Wilko bosses must be hauled before Parliament’s Business and Trade Select Committee to give evidence over the firm’s collapse, GMB has said, calling on the new select committee chair to hold Wilko chiefs to account.
The union today (3) wrote to newly elected select committee chair Liam Byrne MP to call for a special emergency session of the committee to hold Wilko chiefs to account.
Discount high street retailer Wilko went bust earlier this year, leaving more than 10,000 workers without a job. Bosses shelled out £77m in dividends to themselves and shareholders during the past decade – and the Wilkinson family have not yet spoken questions about the business’ collapse.
Nadine Houghton, National Officer, said, “From ignoring clear warnings about the business’ future, to dishing out millions in payouts for owners and shareholders, Wilko management has failed at every turn.
“The collapse of Wilko isn’t just a tragedy for its loyal workforce, it will also add to the decline of high streets across the country.
“Wilko workers deserve answers from the company that crushed their livelihoods. The new select committee chair should call an urgent emergency session on Wilko to demand those answers.”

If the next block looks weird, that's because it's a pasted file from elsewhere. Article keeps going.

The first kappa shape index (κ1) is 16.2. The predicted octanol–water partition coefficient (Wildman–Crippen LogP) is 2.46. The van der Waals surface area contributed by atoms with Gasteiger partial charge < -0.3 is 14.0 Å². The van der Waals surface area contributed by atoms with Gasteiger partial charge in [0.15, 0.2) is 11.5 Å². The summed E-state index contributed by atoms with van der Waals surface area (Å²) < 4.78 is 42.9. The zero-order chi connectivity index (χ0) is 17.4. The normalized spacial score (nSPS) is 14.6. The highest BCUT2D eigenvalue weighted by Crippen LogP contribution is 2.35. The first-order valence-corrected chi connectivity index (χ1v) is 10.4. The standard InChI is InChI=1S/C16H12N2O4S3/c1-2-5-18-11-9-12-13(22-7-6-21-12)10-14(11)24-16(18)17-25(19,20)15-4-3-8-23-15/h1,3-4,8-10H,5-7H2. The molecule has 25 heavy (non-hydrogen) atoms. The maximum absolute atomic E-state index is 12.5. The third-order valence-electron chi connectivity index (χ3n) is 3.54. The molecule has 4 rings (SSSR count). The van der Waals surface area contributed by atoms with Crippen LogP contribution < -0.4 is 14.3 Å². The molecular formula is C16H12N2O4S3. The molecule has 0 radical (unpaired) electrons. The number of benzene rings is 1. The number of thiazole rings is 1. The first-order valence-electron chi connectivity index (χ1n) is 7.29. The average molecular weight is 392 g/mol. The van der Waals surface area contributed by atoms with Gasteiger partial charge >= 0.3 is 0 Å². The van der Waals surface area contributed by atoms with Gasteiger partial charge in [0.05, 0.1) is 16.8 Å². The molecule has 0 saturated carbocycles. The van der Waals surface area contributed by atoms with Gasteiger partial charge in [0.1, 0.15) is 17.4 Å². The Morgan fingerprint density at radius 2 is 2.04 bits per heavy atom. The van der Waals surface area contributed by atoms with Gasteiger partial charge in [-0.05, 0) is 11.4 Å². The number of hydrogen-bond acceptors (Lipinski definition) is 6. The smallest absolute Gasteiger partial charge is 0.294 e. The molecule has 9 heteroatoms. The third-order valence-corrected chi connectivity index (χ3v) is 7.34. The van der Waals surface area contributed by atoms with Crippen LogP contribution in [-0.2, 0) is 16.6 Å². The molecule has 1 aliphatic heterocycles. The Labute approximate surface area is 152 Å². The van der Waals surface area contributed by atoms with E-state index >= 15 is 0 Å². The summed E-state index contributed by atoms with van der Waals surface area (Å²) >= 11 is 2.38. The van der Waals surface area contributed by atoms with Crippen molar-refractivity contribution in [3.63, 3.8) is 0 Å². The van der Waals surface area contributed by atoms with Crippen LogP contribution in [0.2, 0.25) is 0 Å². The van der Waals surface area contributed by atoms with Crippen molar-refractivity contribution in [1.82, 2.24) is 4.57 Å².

The letter states, “September and October this year over 400 Wilko stores and two distribution centres closed. Tens of thousands of workers, many of them GMB members, lost their jobs.
“The loss of Wilko was devastating for the workforce, but also for communities around the country losing a reliable retailer during a cost of living crisis. But the true tragedy of Wilko is that its decline could have been avoided. The business should have thrived in a bargain retail sector that is otherwise strong and growing. But instead, warnings about its viability were ignored, while millions of pounds were siphoned out of the business in dividends.
“While some Wilko stores were bought, jobs were not protected, meaning that failures to save the business have resulted in the redundancy of thousands of loyal workers across the country. Months later, the Wilko workforce still do not have the answers they need and deserve from management. Lessons must be learned from Wilko, not only to protect the jobs and livelihoods of the future, but also to protect highstreets across the country from further decline,” states the letter.